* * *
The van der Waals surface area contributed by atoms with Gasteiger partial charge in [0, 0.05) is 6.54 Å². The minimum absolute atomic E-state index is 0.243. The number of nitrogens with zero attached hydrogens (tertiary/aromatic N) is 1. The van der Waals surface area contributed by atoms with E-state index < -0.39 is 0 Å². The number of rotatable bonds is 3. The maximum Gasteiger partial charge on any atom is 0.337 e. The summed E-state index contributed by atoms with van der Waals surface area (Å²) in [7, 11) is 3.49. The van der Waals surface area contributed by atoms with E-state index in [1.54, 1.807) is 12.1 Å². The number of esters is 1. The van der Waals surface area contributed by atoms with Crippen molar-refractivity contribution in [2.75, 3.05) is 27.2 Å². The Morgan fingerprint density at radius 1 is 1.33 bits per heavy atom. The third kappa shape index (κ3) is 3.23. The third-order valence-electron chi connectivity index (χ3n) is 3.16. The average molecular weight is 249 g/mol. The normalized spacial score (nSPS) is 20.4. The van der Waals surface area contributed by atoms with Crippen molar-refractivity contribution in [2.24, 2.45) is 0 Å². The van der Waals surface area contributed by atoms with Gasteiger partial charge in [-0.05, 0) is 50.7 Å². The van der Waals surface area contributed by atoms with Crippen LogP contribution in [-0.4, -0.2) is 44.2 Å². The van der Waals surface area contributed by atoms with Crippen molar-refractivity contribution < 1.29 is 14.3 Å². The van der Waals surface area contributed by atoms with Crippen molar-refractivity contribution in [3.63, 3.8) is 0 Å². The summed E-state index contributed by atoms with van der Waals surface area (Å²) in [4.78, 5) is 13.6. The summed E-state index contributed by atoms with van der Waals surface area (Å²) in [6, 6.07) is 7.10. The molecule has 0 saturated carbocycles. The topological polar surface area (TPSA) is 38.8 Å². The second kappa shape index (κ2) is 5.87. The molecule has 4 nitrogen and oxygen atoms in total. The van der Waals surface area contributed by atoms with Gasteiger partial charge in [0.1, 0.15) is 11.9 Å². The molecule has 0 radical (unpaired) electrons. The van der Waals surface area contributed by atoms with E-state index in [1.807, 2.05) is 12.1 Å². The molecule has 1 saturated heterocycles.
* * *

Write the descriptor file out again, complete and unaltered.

The van der Waals surface area contributed by atoms with Gasteiger partial charge in [0, 0.05) is 6.54 Å². The minimum absolute atomic E-state index is 0.243. The number of nitrogens with zero attached hydrogens (tertiary/aromatic N) is 1. The van der Waals surface area contributed by atoms with E-state index < -0.39 is 0 Å². The number of rotatable bonds is 3. The maximum Gasteiger partial charge on any atom is 0.337 e. The summed E-state index contributed by atoms with van der Waals surface area (Å²) in [7, 11) is 3.49. The van der Waals surface area contributed by atoms with E-state index in [1.54, 1.807) is 12.1 Å². The number of esters is 1. The van der Waals surface area contributed by atoms with Crippen molar-refractivity contribution in [2.75, 3.05) is 27.2 Å². The Morgan fingerprint density at radius 1 is 1.33 bits per heavy atom. The third kappa shape index (κ3) is 3.23. The third-order valence-electron chi connectivity index (χ3n) is 3.16. The average molecular weight is 249 g/mol. The normalized spacial score (nSPS) is 20.4. The van der Waals surface area contributed by atoms with Crippen molar-refractivity contribution in [2.24, 2.45) is 0 Å². The van der Waals surface area contributed by atoms with Gasteiger partial charge in [-0.05, 0) is 50.7 Å². The van der Waals surface area contributed by atoms with Crippen LogP contribution in [-0.4, -0.2) is 44.2 Å². The van der Waals surface area contributed by atoms with Crippen molar-refractivity contribution < 1.29 is 14.3 Å². The van der Waals surface area contributed by atoms with Crippen molar-refractivity contribution in [3.63, 3.8) is 0 Å². The summed E-state index contributed by atoms with van der Waals surface area (Å²) in [4.78, 5) is 13.6. The summed E-state index contributed by atoms with van der Waals surface area (Å²) in [6, 6.07) is 7.10. The molecule has 0 saturated carbocycles. The topological polar surface area (TPSA) is 38.8 Å². The second kappa shape index (κ2) is 5.87. The molecule has 4 nitrogen and oxygen atoms in total. The van der Waals surface area contributed by atoms with Gasteiger partial charge in [0.1, 0.15) is 11.9 Å². The molecule has 0 radical (unpaired) electrons. The van der Waals surface area contributed by atoms with E-state index in [1.807, 2.05) is 12.1 Å². The molecule has 1 saturated heterocycles.